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Taking account: The governance costs of alcohol and cannabis

Media Partners, Stratcann

This post is presented by our media partner Stratcann
View the original article here.

The cannabis industry is often compared to alcohol in that the two have experienced periods of prohibition and are both now legally available, though highly regulated and taxed. 

As well, during their respective prohibitionist periods, both alcohol and cannabis generated significant economic activity. 

For example, Canada’s Bronfman family, one of the most successful in the country’s history, made a fortune selling distilled spirits to organized crime during prohibition. This criminal enterprise transitioned seamlessly into the legal market, birthing the Seagram Company.

Alcohol represented about $6.3 billion in healthcare costs, compared to $381 million for cannabis.

By comparison, cannabis has suffered from years of demonization that has made the post-legalization road rockier. The distorting effects of stigmatization, a cautionary regulatory environment, a burdensome tax regime, and speculative capital, have all presented unique challenges.

Where do we stand now? Both industries provide employment and generate significant revenue, but the governance business models vary, and the societal costs are dramatically different.

The Provincial Business of Alcohol and Cannabis

Comparing the governance economics of alcohol and cannabis in Canada is a tricky business. Each provincial and territorial system has unique models for both, and it can be hard to draw direct comparisons. 

In Alberta, for example, the Alberta Gaming, Liquor & Cannabis (AGLC) regulates both alcohol and recreational cannabis. In 2023, the AGLC registered $850 million in alcohol net revenue and $38 million in expenses, with other revenue bringing the total to $825 million. By comparison, net cannabis revenue was $60 million, with $49 million in expenses. With other revenue added, cannabis turned an $18 million profit.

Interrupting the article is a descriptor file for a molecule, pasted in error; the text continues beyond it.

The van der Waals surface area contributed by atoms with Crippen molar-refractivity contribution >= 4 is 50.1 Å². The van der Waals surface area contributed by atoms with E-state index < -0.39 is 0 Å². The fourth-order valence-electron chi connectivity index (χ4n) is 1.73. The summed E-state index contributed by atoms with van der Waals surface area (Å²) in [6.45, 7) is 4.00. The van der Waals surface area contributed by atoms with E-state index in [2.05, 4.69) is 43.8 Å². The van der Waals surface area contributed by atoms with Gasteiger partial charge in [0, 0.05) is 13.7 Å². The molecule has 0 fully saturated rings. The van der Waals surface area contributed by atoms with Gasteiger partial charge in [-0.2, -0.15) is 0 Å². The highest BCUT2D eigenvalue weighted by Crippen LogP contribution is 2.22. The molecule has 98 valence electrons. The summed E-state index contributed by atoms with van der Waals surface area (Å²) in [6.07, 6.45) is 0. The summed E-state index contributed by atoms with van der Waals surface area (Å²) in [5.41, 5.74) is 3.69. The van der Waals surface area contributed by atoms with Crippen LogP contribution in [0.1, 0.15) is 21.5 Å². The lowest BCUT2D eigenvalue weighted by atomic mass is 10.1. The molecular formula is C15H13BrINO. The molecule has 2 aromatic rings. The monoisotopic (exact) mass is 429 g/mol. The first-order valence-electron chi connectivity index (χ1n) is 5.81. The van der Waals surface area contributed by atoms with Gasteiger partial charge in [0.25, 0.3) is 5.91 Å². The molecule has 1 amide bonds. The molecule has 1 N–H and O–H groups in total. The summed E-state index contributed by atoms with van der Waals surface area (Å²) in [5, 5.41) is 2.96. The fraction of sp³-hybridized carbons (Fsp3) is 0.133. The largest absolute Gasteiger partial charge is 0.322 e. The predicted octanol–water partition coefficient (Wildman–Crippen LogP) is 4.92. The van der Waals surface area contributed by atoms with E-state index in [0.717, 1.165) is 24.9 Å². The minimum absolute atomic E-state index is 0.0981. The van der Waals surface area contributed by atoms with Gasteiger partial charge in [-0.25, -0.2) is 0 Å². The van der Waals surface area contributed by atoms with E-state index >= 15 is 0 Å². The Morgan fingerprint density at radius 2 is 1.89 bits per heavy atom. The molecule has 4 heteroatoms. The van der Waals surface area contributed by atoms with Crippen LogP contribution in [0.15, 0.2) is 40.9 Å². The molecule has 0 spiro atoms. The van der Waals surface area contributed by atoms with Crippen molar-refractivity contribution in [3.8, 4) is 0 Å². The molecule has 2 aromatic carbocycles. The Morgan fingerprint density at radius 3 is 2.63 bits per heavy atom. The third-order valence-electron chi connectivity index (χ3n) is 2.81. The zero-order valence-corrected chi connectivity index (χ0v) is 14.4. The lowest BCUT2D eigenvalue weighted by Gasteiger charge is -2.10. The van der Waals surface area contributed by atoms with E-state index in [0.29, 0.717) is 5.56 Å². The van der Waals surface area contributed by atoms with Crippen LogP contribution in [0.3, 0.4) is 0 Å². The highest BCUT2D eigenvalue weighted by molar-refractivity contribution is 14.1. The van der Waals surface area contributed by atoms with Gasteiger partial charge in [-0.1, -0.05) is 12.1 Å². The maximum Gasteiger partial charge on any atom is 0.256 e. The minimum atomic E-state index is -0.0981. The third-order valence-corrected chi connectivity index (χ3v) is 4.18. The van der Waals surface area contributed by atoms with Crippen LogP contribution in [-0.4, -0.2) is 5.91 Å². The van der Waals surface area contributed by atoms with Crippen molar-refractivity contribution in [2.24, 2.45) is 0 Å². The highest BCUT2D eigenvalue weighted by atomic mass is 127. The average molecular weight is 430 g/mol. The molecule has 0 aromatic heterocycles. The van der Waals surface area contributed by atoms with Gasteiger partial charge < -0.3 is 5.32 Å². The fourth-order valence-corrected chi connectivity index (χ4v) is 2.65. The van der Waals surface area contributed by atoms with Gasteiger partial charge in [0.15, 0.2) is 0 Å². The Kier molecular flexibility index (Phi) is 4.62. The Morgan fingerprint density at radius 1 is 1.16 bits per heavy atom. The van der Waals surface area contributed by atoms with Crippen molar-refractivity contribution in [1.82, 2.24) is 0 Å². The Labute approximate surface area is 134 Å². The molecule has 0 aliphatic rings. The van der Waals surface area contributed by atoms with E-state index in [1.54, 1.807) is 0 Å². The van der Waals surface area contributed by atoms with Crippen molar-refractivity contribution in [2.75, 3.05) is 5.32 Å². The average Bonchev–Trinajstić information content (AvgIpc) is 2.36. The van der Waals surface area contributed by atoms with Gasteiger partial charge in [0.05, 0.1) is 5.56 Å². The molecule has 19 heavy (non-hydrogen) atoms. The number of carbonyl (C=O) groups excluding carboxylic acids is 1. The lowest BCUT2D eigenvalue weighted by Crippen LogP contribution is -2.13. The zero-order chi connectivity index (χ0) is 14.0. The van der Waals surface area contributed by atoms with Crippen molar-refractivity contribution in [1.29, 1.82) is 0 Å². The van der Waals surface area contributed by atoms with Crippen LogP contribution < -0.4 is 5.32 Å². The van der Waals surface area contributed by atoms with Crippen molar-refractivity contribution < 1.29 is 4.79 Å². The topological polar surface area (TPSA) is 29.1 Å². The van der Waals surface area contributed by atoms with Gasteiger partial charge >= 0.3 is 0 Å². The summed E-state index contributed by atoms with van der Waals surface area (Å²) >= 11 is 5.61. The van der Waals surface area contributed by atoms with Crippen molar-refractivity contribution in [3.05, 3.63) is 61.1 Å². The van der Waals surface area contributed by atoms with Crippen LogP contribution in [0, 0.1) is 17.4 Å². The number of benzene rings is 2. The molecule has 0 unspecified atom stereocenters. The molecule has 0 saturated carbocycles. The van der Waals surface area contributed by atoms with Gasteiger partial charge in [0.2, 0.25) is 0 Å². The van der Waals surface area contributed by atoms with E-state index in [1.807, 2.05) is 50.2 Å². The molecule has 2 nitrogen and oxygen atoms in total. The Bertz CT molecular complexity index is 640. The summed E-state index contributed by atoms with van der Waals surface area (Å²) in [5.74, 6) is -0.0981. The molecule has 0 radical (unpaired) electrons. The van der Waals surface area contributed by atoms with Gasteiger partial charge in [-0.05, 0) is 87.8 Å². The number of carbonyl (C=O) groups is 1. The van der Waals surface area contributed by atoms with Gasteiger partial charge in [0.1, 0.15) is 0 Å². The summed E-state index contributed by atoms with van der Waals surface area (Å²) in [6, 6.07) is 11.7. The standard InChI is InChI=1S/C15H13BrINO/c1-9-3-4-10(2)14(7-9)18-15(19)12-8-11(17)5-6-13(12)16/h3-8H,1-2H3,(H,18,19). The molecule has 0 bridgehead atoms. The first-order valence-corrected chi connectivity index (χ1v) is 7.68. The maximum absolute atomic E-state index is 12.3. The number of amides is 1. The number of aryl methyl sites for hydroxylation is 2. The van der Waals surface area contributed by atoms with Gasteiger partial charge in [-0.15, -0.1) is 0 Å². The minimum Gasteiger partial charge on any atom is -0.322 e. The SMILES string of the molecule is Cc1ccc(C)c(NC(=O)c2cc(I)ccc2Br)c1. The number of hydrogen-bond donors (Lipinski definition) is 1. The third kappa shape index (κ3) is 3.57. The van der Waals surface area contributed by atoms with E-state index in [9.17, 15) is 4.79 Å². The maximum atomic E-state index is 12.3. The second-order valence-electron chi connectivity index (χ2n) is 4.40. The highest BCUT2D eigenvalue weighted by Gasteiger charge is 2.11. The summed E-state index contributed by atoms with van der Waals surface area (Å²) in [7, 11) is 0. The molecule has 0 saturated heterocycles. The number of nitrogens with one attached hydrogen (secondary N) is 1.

Why would cannabis expenses be 29% more than those for alcohol when alcohol net revenues are more than 14 times higher than cannabis? 

“The variance is mainly due to the differences in the Alberta liquor and cannabis system models,” says Karin Campbell, a spokesperson with the AGLC. “AGLC is the wholesaler for non-medical cannabis in addition to regulating and distributing cannabis on behalf of the Alberta Government. Alberta’s liquor model is privatized—liquor retailing, warehousing and distribution are all managed by the private liquor industry.”

This helps explain the $558 million cost of sales for cannabis, though at over 90% of revenue, that’s steep. That said, in Alberta, cannabis expenses are 7.9% of the top-line revenue of $619 million, which is favourable compared to other provinces.

In Ontario, the Liquor Control Board of Ontario (LCBO) has both a wholesale and a retail role. Though Ontario allows for a varied retail model for beer and wine, the LCBO is still the largest alcohol retailer in Canada. 

The Ontario Cannabis Store (OCS), by comparison, has a legal monopoly as the province’s recreational cannabis wholesaler but has no stores itself, much like the AGLC. 

Last year, the LCBO reported revenue of $7.41 billion and net income of $2.46 billion, with $1.19 billion in expenses. All told, expenses represented 16.1% of revenue.

By comparison, the OCS reported revenue of $1.47 million, a net income of $234.2 million, and selling, general, and administrative (SG&A) expenses of $103 million. Here, expenses represent 7% of top-line revenue and are in line with Alberta’s 7.9%.

“As the sector becomes more stable, the OCS’s SG&A expenses have stabilized to align with industry growth,” says Amanda Winton, an OCS spokesperson. “As a result, the OCS is starting to experience more consistent SG&A spending as a percentage of revenue year over year.”

In Manitoba, the Manitoba Liquor & Lotteries Corp. (MLLC) sources and distributes recreational cannabis to private retailers. Government-run liquor stores operate in urban areas, with some private beer and wine vendors. Remote communities are served by private retailers.